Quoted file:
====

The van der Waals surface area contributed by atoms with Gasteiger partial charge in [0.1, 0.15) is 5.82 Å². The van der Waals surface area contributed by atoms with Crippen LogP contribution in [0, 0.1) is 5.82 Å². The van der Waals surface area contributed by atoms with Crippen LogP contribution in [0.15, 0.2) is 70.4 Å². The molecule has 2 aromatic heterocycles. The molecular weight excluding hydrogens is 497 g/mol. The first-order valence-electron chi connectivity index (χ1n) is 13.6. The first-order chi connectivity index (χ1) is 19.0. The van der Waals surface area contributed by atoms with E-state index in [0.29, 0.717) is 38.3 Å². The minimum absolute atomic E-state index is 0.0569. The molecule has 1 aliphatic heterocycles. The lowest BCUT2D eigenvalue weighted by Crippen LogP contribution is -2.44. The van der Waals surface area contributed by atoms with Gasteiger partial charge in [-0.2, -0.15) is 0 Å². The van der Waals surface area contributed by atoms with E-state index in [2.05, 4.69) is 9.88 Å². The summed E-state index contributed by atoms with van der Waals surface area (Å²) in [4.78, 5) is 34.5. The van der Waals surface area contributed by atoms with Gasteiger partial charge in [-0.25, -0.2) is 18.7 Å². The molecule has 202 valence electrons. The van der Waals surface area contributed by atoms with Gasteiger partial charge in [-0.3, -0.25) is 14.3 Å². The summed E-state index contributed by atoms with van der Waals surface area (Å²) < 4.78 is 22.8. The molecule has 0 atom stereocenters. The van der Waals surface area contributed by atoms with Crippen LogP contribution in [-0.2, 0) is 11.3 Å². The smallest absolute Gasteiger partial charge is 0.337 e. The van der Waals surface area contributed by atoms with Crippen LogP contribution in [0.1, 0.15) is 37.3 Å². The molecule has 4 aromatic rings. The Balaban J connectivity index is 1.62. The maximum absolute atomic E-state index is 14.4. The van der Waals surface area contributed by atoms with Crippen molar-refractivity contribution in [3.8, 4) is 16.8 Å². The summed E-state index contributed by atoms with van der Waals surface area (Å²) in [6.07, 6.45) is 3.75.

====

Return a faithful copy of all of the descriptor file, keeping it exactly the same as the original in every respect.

The van der Waals surface area contributed by atoms with Gasteiger partial charge in [0.1, 0.15) is 5.82 Å². The van der Waals surface area contributed by atoms with Crippen LogP contribution in [0, 0.1) is 5.82 Å². The van der Waals surface area contributed by atoms with Crippen LogP contribution in [0.15, 0.2) is 70.4 Å². The molecule has 2 aromatic heterocycles. The molecular weight excluding hydrogens is 497 g/mol. The first-order valence-electron chi connectivity index (χ1n) is 13.6. The first-order chi connectivity index (χ1) is 19.0. The van der Waals surface area contributed by atoms with E-state index in [0.29, 0.717) is 38.3 Å². The minimum absolute atomic E-state index is 0.0569. The molecule has 1 aliphatic heterocycles. The lowest BCUT2D eigenvalue weighted by Crippen LogP contribution is -2.44. The van der Waals surface area contributed by atoms with Gasteiger partial charge in [-0.2, -0.15) is 0 Å². The van der Waals surface area contributed by atoms with E-state index in [2.05, 4.69) is 9.88 Å². The summed E-state index contributed by atoms with van der Waals surface area (Å²) in [4.78, 5) is 34.5. The van der Waals surface area contributed by atoms with Gasteiger partial charge in [-0.25, -0.2) is 18.7 Å². The molecule has 202 valence electrons. The van der Waals surface area contributed by atoms with Gasteiger partial charge in [-0.3, -0.25) is 14.3 Å². The summed E-state index contributed by atoms with van der Waals surface area (Å²) < 4.78 is 22.8. The molecule has 0 atom stereocenters. The van der Waals surface area contributed by atoms with Crippen LogP contribution in [-0.2, 0) is 11.3 Å². The smallest absolute Gasteiger partial charge is 0.337 e. The van der Waals surface area contributed by atoms with Crippen LogP contribution in [0.1, 0.15) is 37.3 Å². The molecule has 4 aromatic rings. The Balaban J connectivity index is 1.62. The maximum absolute atomic E-state index is 14.4. The van der Waals surface area contributed by atoms with Crippen molar-refractivity contribution in [3.8, 4) is 16.8 Å². The summed E-state index contributed by atoms with van der Waals surface area (Å²) in [6.07, 6.45) is 3.75.